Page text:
MB: I wanted to ask you how you think history is best communicated?

SP: In plain English, so not only scholars, like all intelligent readers can understand it. In writing a book about Benjamin Franklin, I felt it appropriate to adhere to the advice he gives in his treatise on literary style. “I have thought in general, that whoever would write so as not to displease good judges should have particular regard to these three things. That his performance be smooth, clear and short.” Visual evidence is also very important. I include in my book, paintings and photos of places where Franklin swam, places that no longer look as they did in the 18th century. For example, the marshes in Boston, where Franklin and his friend swam as boys have been drained. They now constitute Fenway Park, a name that recalls their original state. In my book I also show artistic diagrams that were drawn in early manuals to illustrate various positions a swimmer could use. Including how to swim if an enemy had tied up your arms and legs and tossed you into the water. I’m happy to acknowledge the enthusiastic help I received from librarians in many libraries, including those founded by Franklin, at the library company in the Philadelphia, and at the American Philosophical Society.

MB: What’s your purpose in writing about history and you’ve dedicated your career to this important area of knowledge. But why history?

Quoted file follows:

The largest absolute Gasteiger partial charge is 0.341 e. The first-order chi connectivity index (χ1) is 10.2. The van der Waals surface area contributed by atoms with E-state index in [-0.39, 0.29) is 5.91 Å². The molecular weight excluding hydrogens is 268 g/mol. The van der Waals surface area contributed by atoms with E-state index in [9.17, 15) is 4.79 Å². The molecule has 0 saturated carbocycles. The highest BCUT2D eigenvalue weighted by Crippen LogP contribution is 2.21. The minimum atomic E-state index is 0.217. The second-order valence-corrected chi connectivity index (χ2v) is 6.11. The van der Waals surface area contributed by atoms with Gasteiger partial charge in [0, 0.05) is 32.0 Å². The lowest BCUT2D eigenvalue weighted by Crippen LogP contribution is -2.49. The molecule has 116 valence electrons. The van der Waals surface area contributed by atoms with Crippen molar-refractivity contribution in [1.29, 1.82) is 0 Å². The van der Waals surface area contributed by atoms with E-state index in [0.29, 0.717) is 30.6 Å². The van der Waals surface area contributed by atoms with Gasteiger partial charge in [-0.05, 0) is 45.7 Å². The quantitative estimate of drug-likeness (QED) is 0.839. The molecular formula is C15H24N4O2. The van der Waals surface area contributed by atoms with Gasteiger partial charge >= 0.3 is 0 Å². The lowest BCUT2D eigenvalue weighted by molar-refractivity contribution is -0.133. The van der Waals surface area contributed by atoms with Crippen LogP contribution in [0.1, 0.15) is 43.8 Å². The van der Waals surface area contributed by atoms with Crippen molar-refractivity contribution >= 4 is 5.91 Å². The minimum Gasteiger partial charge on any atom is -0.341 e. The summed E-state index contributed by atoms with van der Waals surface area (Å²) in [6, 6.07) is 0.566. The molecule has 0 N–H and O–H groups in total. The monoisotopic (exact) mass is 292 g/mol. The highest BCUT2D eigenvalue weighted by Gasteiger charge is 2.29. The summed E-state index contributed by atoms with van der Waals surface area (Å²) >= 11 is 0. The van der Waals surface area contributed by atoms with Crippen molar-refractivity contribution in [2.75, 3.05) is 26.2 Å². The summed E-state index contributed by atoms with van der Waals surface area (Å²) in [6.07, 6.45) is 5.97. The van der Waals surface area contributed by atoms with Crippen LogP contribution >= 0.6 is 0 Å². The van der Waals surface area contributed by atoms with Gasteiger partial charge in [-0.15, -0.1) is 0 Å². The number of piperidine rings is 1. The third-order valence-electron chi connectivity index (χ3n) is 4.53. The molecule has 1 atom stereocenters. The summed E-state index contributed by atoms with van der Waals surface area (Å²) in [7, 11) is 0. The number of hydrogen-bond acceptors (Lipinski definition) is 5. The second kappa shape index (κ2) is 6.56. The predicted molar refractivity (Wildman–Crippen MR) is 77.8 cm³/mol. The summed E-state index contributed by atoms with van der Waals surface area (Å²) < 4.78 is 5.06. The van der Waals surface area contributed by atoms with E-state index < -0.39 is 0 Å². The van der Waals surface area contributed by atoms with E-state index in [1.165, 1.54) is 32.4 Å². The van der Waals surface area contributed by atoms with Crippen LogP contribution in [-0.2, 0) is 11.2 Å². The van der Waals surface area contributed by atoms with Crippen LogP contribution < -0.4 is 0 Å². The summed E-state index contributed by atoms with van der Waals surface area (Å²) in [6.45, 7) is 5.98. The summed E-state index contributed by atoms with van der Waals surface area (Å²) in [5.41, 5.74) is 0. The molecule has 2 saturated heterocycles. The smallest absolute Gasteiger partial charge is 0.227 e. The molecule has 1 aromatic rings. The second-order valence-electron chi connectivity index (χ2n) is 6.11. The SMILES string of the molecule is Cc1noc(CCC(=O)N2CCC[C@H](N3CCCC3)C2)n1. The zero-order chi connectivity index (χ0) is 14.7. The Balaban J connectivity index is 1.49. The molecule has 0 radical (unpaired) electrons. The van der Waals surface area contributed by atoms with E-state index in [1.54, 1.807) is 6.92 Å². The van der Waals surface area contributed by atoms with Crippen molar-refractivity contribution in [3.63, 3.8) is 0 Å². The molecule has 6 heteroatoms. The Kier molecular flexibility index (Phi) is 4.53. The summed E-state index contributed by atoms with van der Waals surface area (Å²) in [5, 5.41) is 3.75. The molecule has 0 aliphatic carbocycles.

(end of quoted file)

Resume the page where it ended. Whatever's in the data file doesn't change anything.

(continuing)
SP: In the case of my forthcoming book, it is to try to trace the evolution and importance of swimming, both in the Western world and in Franklin’s life in particular, I will briefly review some of the ways in which both histories intersect. Franklin was in good health due to exercise and was proud of his physique which can be attributed in part to swimming. Being new did not embarrass him at all. And he continued to swim even when he was 80 years old. Swimming in cold water was fashionable in the 17th and 18th centuries. But as usual, Franklin was an independent thinker. In his 50s, he preferred to take air baths as he calls them, naked in front of the window at his lodge on Craven street in London. Incidentally, the fact that swimming is best done in the nude, discourage women from learning how to swim. Latex had not been invented. The bathing attire of early modern women in the western world consisted of a heavy woollen dress and woollen stockings. When waterlogged, this costume would have dragged a woman down. Although Franklin had rejected the idea of starting a swimming school in England when he returned to North America, he became a valuable evangelist for swimming instruction. This time, he did not consider his financial advantages, but rather the public good. He advised parents to teach their children how to swim so that they would be safe and not afraid of the water. When he became an influential figure in Philadelphia, he advocated including swimming in the basic educational curriculum. In 1968, the International swimming Hall of Fame honoured Franklin with membership. The citation mentioned his various inventions, which made swimming more efficient, and his own feats as a swimmer. But most of all his success in promoting swimming as an essential part of education. Benjamin Franklin’s advice about water safety, lifeboat rescue, sea anchors, escaped from shipwrecks, and on the advisability of teaching people to swim for the sake of safety, and avoiding fear of the water is still relevant. To sum up, swimming has always been in Franklin’s words, useful knowledge.